One of the most common things I see with Research Leaders is hyperfocusing on craft, while our stakeholders care about value and impact. Can these two things coexist at the same time?
My previous experience leading research at User Interviews and in my current work as a career coach tells me that they can.
User research is a craft
As researchers, we train for years to hone our craft skills. We focus on crafting the perfect research question, selecting the best method, sharpening our facilitation skills, and identifying patterns in data. This is our special sauce! It’s part of our identity as practitioners.
I see so many researchers lead with these same techniques when talking to stakeholders. Then I promptly observe my peers’ eyes glaze over, and the cycle continues.
User research is about impact
The reality is, our stakeholders don’t care about our craft (because capitalism). Our stakeholders care about the bottom line, ROI. They care about impact, decisions, and reducing risk.
Similar to many researchers I’ve met over the years, I did not become a researcher to talk about profit. I chose this path because of my desire to help others. I want to create products and experiences that uplift humanity and improve the quality of life for others. Learning about business basics like profit, revenue, capital gains was a means to an end—a way of how I could help others on a wider scale.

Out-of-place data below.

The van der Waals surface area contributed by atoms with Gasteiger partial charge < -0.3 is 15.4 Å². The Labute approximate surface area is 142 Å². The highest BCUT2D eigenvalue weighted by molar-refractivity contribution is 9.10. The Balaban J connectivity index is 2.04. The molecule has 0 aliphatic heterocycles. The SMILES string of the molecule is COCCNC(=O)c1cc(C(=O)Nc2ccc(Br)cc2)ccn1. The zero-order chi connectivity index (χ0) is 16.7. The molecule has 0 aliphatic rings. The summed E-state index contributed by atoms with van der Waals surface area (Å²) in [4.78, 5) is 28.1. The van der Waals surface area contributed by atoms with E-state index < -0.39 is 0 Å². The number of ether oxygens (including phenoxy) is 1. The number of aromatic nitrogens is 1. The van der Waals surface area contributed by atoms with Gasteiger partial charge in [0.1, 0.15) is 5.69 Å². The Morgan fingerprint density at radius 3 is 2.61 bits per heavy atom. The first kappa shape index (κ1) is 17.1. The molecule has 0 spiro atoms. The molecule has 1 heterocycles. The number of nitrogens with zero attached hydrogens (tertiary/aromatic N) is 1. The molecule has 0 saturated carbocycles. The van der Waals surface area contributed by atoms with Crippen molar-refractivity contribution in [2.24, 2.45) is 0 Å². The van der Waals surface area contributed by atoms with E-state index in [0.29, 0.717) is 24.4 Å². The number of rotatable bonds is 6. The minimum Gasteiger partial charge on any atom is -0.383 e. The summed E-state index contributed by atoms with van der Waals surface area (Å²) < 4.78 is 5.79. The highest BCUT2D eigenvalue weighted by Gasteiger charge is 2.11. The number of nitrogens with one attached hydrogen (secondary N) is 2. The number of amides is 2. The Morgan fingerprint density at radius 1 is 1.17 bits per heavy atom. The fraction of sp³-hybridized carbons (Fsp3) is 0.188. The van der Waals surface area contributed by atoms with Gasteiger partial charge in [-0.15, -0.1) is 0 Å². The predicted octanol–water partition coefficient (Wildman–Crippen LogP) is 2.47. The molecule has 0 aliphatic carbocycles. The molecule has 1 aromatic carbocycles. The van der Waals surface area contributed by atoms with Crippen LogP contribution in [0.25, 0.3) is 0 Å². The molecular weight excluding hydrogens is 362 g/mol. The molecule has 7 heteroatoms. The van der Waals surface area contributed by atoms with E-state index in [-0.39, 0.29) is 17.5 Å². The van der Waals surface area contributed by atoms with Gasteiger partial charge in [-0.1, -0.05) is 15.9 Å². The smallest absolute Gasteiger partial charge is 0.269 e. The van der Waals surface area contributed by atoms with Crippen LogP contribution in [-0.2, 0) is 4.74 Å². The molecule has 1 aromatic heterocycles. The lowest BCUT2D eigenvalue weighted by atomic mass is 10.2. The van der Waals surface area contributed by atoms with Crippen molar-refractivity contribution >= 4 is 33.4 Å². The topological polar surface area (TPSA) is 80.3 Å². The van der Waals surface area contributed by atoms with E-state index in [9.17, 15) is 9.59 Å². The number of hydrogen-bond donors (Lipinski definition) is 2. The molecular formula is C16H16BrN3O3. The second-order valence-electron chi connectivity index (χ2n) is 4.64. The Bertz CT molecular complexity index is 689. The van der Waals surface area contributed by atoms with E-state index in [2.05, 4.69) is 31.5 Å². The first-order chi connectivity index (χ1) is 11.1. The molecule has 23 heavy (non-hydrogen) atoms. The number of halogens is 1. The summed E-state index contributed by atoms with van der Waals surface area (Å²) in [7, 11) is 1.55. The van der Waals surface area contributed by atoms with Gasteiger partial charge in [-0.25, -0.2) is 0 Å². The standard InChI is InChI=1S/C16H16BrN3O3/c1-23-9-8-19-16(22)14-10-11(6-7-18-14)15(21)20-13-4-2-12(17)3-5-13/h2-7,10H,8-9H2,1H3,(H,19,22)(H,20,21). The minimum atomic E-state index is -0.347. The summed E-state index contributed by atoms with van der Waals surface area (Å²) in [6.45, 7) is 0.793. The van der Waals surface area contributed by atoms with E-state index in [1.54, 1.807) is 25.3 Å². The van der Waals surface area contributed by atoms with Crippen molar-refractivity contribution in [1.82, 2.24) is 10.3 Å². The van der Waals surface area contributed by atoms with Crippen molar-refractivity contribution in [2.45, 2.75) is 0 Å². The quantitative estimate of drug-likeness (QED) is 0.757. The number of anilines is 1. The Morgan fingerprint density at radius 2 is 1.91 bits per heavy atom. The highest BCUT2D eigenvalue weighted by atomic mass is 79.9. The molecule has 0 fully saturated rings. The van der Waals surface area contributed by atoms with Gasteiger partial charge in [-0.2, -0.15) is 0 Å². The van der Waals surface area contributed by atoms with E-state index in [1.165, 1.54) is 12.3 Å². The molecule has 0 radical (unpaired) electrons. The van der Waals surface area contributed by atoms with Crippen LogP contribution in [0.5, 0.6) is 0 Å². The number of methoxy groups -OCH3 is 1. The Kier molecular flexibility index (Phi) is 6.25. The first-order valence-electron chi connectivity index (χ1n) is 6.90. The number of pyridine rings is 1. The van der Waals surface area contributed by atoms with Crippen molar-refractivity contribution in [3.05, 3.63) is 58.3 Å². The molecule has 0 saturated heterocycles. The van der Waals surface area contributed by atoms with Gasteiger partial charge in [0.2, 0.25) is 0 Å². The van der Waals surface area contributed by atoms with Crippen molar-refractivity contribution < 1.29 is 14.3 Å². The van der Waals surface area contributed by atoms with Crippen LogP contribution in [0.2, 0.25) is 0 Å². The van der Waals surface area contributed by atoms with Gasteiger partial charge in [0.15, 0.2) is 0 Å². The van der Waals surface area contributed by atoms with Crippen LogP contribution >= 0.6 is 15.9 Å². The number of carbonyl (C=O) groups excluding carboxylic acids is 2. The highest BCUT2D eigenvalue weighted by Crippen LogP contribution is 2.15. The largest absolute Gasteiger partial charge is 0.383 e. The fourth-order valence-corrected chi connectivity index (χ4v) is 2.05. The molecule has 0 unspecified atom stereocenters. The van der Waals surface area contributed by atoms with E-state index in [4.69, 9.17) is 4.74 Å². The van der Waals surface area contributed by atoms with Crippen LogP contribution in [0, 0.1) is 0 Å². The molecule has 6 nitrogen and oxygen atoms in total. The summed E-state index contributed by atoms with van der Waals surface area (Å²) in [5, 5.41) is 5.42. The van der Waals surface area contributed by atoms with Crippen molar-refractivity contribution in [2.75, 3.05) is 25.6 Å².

I didn’t become a researcher to talk about profit, but learning to talk about profit has made me a better researcher.
So my recommendation to every researcher is to take time to understand the business model you are operating in, identify what's important to your stakeholders, and how research can influence this work.
One of my favorite resources to do just this is Business Model Generation. In it, the authors Alexander Osterwalder and Yves Pigmeur use lean canvas activities to help you understand and design different business models. It quickly guides you through things like a business unique value proposition, unfair advantage, cost structure, key metrics, revenue stream and marketing channels.
This knowledge has allowed me to ground my work in what matters to the business and my stakeholders.
User research is about context
So the next time you want to share your work, try leading with how the project you ran about value prop and pricing helped to increase conversion rate—rather than getting into the specifics about the Van Westerndorp techniques you used in your pricing survey.
It’s all about context. As you drive impact, your stakeholders will naturally get curious about (and appreciate) your craft.